This utterly spectacular bridge would stand out as an extremely ornate, beautiful and significant metal truss bridge if it were located even in the most truss-dense region in the country. However, located in a region that has relatively few historic metal truss bridges compared to surrounding regions and counties, this bridge's local rarity and importance cannot be understated. A contributing resource to the Milanville National Register Historic District, this bridge is also individually listed on the National Register of Historic Bridges, as well it should be. The bridge is historically and technologically significant. This bridge is an extremely rare example of a multi-span pin-connected Baltimore truss bridge. It is among the oldest known bridges associated with the American Bridge Company, having been built shortly after the company's formation. The bridge is also ornately decorated, including portal knee bracing decoration, portal cresting, decorative builder plaque. There are also original lattice railings that are 20 inches in height and which feature beautiful decorative flower motifs. This is to say nothing of the geometric beauty of the complex Baltimore truss configuration combined with the complexity of the riveted built-up beams that contain v-lacing and lattice. The complexities and decorations of the bridge are kept in balance by the very lightweight and unconstructive appearance of the bridge's trusses. Some of the largest elements on the bridge are the top chord and end posts, which measure approximately 14 inches wide and 10 inches deep. The current light grey paint color on the bridge compliments and enhances the overall aesthetics of the bridge, with the light color furthering the airy qualities of the bridge.
Although the bridge has received repairs and rehabilitations over its life, many of the alterations are sensitive to the original design of the bridge, and they do not affect the overall visual quality of the bridge. Alterations include minor welded repairs and replacements (most executed in a reasonably tasteful manner) and replacement of rivets with bolts on some areas of the bridge. Armco guardrails were added to the bridge, although the original lattice railings remain.
Although a considerable distance apart from each other, one cannot help but think of the historic Pond Eddy Bridge when looking at this bridge. Both Upper Delaware River bridges are rare examples of a subdivided Pratt truss design, both are pin-connected, both are two-span, and both are stunningly beautiful. Both of these bridges deserve a complete and full commitment to preservation on the part of PennDOT, the owner agency.
This webpage as well as this page describes the history of the bridge as well as the 1986 rehabilitation of the bridge as well as other restoration work which took place at that time. This resource also cites an out of print resource, Crossing the Delaware Via Toll Bridges (Narrowsburg: Delaware Valley Press, 1970, p. 15) as a good source for information. Much of the history of this bridge is derived from that publication.
The Skinners Falls Bridge was originally built to serve the needs of lumbering efforts in the area. There was a mill near the site built by Timothy Skinner and Simeon Calkins. Milton Skinner had operated a ferry in the area but decided a bridge would be better and he formed the Milanville Bridge Company and got a charter to build a bridge from New York State.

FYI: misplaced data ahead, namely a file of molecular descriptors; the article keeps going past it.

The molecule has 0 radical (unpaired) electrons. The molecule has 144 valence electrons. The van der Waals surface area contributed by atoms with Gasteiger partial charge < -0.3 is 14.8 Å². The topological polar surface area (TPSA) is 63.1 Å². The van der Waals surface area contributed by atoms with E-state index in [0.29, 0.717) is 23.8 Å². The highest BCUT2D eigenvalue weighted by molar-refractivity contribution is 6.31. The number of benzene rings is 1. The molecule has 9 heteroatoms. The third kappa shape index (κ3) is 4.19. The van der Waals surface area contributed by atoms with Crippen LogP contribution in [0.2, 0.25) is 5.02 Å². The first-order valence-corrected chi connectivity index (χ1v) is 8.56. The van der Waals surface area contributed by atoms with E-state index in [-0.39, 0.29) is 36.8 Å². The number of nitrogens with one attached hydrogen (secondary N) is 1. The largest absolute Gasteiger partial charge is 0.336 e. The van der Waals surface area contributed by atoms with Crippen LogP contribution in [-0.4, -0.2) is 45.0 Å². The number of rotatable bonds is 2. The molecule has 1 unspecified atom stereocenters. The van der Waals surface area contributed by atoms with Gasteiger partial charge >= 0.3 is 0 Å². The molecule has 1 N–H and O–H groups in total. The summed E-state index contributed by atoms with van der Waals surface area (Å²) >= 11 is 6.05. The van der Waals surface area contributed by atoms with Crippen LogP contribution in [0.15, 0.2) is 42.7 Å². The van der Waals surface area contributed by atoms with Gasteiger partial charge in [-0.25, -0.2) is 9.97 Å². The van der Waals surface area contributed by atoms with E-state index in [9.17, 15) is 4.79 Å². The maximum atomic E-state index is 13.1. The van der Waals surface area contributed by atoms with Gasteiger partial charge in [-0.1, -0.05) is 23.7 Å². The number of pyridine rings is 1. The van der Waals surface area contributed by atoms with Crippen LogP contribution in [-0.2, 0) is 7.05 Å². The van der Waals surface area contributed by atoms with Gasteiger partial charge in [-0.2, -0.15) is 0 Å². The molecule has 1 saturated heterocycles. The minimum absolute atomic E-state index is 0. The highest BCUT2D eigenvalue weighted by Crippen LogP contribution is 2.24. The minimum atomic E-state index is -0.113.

This bridge was built by the American Bridge Company of New York, New York, with construction apparently beginning in 1901, the date listed on the plaque. The bridge was completed in November 1902. The cost was $14,000. Because the American Bridge Company was formed in 1900, this makes the Skinners Falls Bridge one of the oldest remaining American Bridge Company bridges in existence. It also is one of the only bridges remaining built by the company before it became a subsidiary of US Steel in 1902.
This bridge had a rough start to its history, since in Spring 1904, icy floods picked up the New York span and carried it to near the location of Skinners Falls. According to Crossing the Delaware Via Toll Bridges, either Oswego Bridge Company or Horseheads Bridge Company who for $7000 "used the girders from the damaged section to make the repairs." The exact meaning of this statement is unclear: whether this was more of a repair or a replacement project. The $7000 cost is half the cost of the total construction two years earlier, so it suggests a substantial effort of some type. Either way, today, the two spans appear identical and no evidence of severe flood damage is notable on the trusses. Further, the bridge was apparently reopened fairly quickly, by Fall of 1904. The bridge's construction was initiated by the Milanville Bridge Company, who operated the bridge until 1922 when the Interstate Bridge Commission bought the bridge, with PennDOT, then the Pennsylvania Department of Highways, taking jurisdiction of the bridge. In 1936, the bridge became the full property of PennDOT.
Apparently, the bridge's plaque was taken or fell off of the bridge long ago and remained separated for the bridge for many years. Sometime, between 1972 and 1975 the plaque was discovered buried under several inches of dirt on a downstream property located about 500 feet from the bridge. It is not known how the plaque ended up there. Some people have suggested that when one of the spans was washed off the substructure that it might have broken off at that time. Whether true or not, this claim is not substantiated by any facts. Either way, the happy ending to the story is that in 1992 the bridge plaque was mounted back upon the bridge, after decades of bridge having no plaque at all. This effort was led by local residents as well as the Upper Delaware Heritage Alliance.